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Investigators find illegal CFC-11 use in China’s polyurethane industry

Concept - Ozone ©Megaloman1ac - stock.adobe.com

An NGO investigation has uncovered the illegal and widespread use of CFC-11, or trichlorofluoromethane, by Chinese manufacturers for rigid polyurethane foam.

And the use of the substance could be the cause of a recently detected rise in ozone-depleting substances in the atmosphere.

The investigation by the Environmental Investigation Agency (EIA) found use of CFC-11 as a blowing agent in the production of the foam – used predominantly as insulation by the construction industry.

The agents are a key ingredient and help it expand and enhance insulating properties. They can be a liquid or a gas that is dissolved in the precursors and expand to form the foam, once  injected or sprayed.

The EIA, a campaign group specialising in undercover investigations, says there is "significant potential" that pre-mixed polyols, used as a component in foam manufacturing, containing CFC-11 have been traded internationally.

CFC-11 was restricted under the original agreement of the Montreal Protocol on reducing use of ozone-depleting substances in 1987. Production and consumption should have stopped internationally by 2010 under the agreement. Reports indicated that manufacturing and use had done so by 2006.

The investigation was partly prompted by a study published in Nature in May. This showed there had been rapidly increasing levels of atmospheric CFC-11 between 2012 and 2016.

The EIA speculates that much of the increase can be explained by the activities in China. By 2011, the country’s large and growing market in polyurethane foam was already estimated to be a third of the world total.

Investigation

Undercover EIA investigators contacted 25 polyurethane companies across China. Out of the 21 that responded, 18 from ten different provinces openly admitted the illegal use. Nearly all gave estimates ranging from 70%-100% as the proportion of blowing agents made up of CFC-11.

Several factors seem to have prompted the illegal manufacture, including:

  • lower costs;
  • CFC-11’s greater effectiveness as a blowing agent;
  • the relative simplicity of production; and
  • the need to add flame retardants to CFC-11 alternatives for new fire safety laws.

The report also notes the limited incentives for compliance. Penalties under China’s State Council Order No 573 (Ozone Depleting Substances Management Regulations), in force since June 2010, include confiscation and fines of between $750 and $150,000 depending on volumes, with no scaling up for repeat offences.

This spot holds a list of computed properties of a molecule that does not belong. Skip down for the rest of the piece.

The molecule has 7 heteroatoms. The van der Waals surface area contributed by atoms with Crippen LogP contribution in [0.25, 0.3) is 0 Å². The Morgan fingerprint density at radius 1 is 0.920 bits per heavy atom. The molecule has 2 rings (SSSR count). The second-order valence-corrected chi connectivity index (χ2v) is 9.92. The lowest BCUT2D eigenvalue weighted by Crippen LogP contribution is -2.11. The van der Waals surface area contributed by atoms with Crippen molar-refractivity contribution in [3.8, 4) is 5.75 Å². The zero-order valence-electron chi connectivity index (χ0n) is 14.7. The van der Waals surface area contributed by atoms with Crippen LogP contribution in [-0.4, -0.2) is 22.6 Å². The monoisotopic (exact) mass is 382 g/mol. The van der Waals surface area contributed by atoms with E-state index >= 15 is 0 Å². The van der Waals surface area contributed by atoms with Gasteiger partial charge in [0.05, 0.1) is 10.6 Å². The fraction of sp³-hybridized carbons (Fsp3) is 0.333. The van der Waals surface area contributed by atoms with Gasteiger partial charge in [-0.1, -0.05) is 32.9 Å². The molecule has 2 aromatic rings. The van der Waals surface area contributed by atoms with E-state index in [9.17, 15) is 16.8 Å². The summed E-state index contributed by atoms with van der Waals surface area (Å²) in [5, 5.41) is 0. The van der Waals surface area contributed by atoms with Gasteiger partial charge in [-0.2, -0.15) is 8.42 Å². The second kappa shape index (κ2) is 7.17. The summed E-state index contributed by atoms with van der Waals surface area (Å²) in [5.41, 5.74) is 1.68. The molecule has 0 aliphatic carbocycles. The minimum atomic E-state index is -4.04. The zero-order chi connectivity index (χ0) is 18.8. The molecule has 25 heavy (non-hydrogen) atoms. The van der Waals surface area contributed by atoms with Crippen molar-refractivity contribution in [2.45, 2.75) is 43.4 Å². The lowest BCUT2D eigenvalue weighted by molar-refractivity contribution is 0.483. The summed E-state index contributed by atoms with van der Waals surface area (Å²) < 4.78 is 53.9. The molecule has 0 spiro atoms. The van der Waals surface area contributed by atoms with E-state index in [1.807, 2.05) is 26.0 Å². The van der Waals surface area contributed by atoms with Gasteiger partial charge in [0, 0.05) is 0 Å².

Avoiding detection

The dispersed character of production has made regulating the industry particularly challenging for the Chinese authorities. There are an estimated 3,500 small and medium enterprises producing the foam.

The investigation uncovered steps that companies take to avoid discovery. Many said they regularly move facilities, which are often in anonymous factories. Several used sites in Inner Mongolia beyond the reach of Chinese inspectors.

One company admitted it received tip-offs from local inspectors and then halted production and hid workers until the inspection was over.

The findings have been corroborated in interviews with Shandong province officials. Shandong is a centre of illegal production and the authorities raised the difficulties of dealing with illegal CFC-11 production, last year, in an online presentation. In 2015, they announced the closing down of 15 illegal facilities.

Exports

The investigation found limited direct evidence of exports, but several companies told investigators they exported by mislabelling polyols containing CFC-11. They also adopted measures, such as sealing containers, to discourage inspection.

The report suggested a likely way would be to trade in the polyols mix, known as component 'A' or 'white agent'. About 60% of polyurethane blowing agent is distributed as part of this mix, which is combined with the isocyanates in component 'B' or 'black agent' to produce the polyurethane foam.

Exports under the HS codes for "other polyethers" and "polyurethanes" could potentially include significant amounts of polyols with CFC-11, according to the report. UN figures show Chinese exports from 2012-16 averaging 413,000 and 128,000 tonnes annually for the two codes respectively.

Exports were mainly to other Asian countries and the Middle East, but included the US and Turkey.

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